Five top tips for effective wetroom installation

Impey’s Technical Manager, Shaun Hunt, offers his top tips for successful, trouble-free,  wetroom installation.

1 Choose the right floor former
The best type of floor former for the job is determined by the location of the installation. For installation onto a concrete floor, a screed template, which offers a quick and easy way to create a drainage gradient for new-pour solid floors, is an ideal option.

Opt for an easy-to-use click-together matrix template, like Impey’s AquaGrade, which is supplied with a drain and can reduced installation time by up to 50%.

For use in upper floors or attic conversions, a prefabricated floor former is lightweight but also offers strength and rigidity. Using a floor former with a built-in drainage gradient and rotating drain plate, will mean it’s easy to avoid joists or existing pipework without the need for under-boarding; reducing installation time and costs.

2 Waterproofing
When installed well, a wetroom can offer many years of maintenance free showering. The key to achieving this is to create a highly effective watertight barrier on both the floor and walls, to guard against any leaks.

Choose a tanking membrane which is butyl rubber coated, self-adhesive and, ideally, provided on a roll to offer easy application and handling.  Don’t forget your tanking membrane should be highly elastic, resistant to ageing and have great load-bearing capabilities, to offer protection against heavy wall tiles.

3 Underfloor heating
To add a touch of luxury, and to ensure that the floor is being thoroughly dried between each usage, install underfloor heating. It allows the heat to rise, slowly distributing around the room and heating a larger surface area from the floor upwards at a lower temperature,  resulting in a consistent temperature and economical running costs.

Impey’s Aqua-Mat underfloor heating system comes in 100W and 150W versions. At only 3mm thick, with a self-adhesive mesh backing and 12-year guarantee, it’s ideal for wetrooms and fully compatible with Impey WaterGuard.

4 Drainage grates, tiling and glass screens
Now it’s time to create the aesthetic appeal of the room. As a tiling expert you may have already tiled many wetrooms.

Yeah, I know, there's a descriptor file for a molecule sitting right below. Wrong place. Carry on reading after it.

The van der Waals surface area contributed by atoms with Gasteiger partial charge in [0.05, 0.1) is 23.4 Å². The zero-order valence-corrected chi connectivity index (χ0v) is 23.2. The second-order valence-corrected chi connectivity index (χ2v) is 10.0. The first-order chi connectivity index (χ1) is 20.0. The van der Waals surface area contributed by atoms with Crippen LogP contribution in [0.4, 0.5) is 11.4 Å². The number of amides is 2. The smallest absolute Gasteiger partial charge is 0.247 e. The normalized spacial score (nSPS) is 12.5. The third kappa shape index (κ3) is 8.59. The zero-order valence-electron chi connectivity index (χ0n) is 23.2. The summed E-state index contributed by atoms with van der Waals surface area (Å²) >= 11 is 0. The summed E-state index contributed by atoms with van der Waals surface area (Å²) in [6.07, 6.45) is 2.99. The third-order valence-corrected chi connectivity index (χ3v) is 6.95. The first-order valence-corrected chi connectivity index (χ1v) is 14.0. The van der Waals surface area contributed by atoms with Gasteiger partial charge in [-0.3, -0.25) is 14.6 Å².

Depending on the type of floor former you have opted for, the grate may be a standard square size or a contemporary linear version; there are lots to choose from. Some installations require a contemporary glass screen, to minimise splash to other parts of the bathroom. Opt for thick, toughened safety glass for added security and style.

5 Don’t forget to offer accessories
All too often overlooked in a wetroom, accessories can enhance the creation of a multi-functional space. In addition, the commercial prospect of add-ons like loo roll holders, towel rails and grab bars can be a welcome addition to your bottom line.

Recommend accessories that are stylish and functional, such as Coram’s Boston Comfort & Safety range of modern bathroom accessories. And don’t forget to tell your client about the benefits of a modern shower seat, which can create an effective and comfortable seating option and fold away when not in use.

Geometrics go all out for glamour

British Ceramic Tile’s Head of Design, Claire O’Brien, gives her thoughts on geometric tiles and explores in which directions this well-established tile design trend may be heading in 2017.

Geometric tiles have been around for centuries with their early origins in Morocco and Spain. Characterised by their bold, intricate patterns, geometric tiles have enjoyed popularity throughout the eras with similar styles very much in demand during the Victorian period. Today’s designs stay true to their heritage with collections drawing upon Moroccan and Victorian influences.

Geometric tiles are known for adding real impact to walls and floors, bringing depth and a sense of decoration to a design scheme. Plus, they are incredibly versatile delivering vintage styling or a contemporary masterpiece depending on the overall look and feel of the room. Whatever the final look, geometric designs speak of art deco styling offering a sense of nostalgia.

The demand for geometric tiles has gathered momentum from textiles, with prints lending themselves well to surface patterns. But what has also contributed to the resurgence in geometrics design is the trend for reclaimed tiles and upcycling. Many decorative tiles are based on geometric patterns, so today’s modern approach of recycling materials combined with using tiles in an eclectic fashion has created a strong, directional look. It’s here to stay, but as any trend it will evolve and change as new influences filter through.

Looking forward to 2017, grey remains a firm favourite for consumers, but you can add impact by fusing geometric tiles into the mix, bringing pattern and impactful prints to a contemporary design scheme.

Large format feature floor tiles will also be popular next year and will incorporate traditional designs as well as modern styles to create a floor less ordinary. Whether it’s highly decorative patterns in on-trend tones of grey and beige, or three-tone designs delivering a 3D effect, consumers will be looking to tiles with geometric motifs to create a seamless pattern across the floor.

When bringing these tiles to a retail or home environment, there are a few decisions to be made – wall or floor tiles, coloured or monochrome? Choosing a uniform size is a strong starting point, but the beauty of selecting a stunning geometric design is that you can go for all out glamour using geometrics from floor to ceiling or mix the design with plains for a more understated look.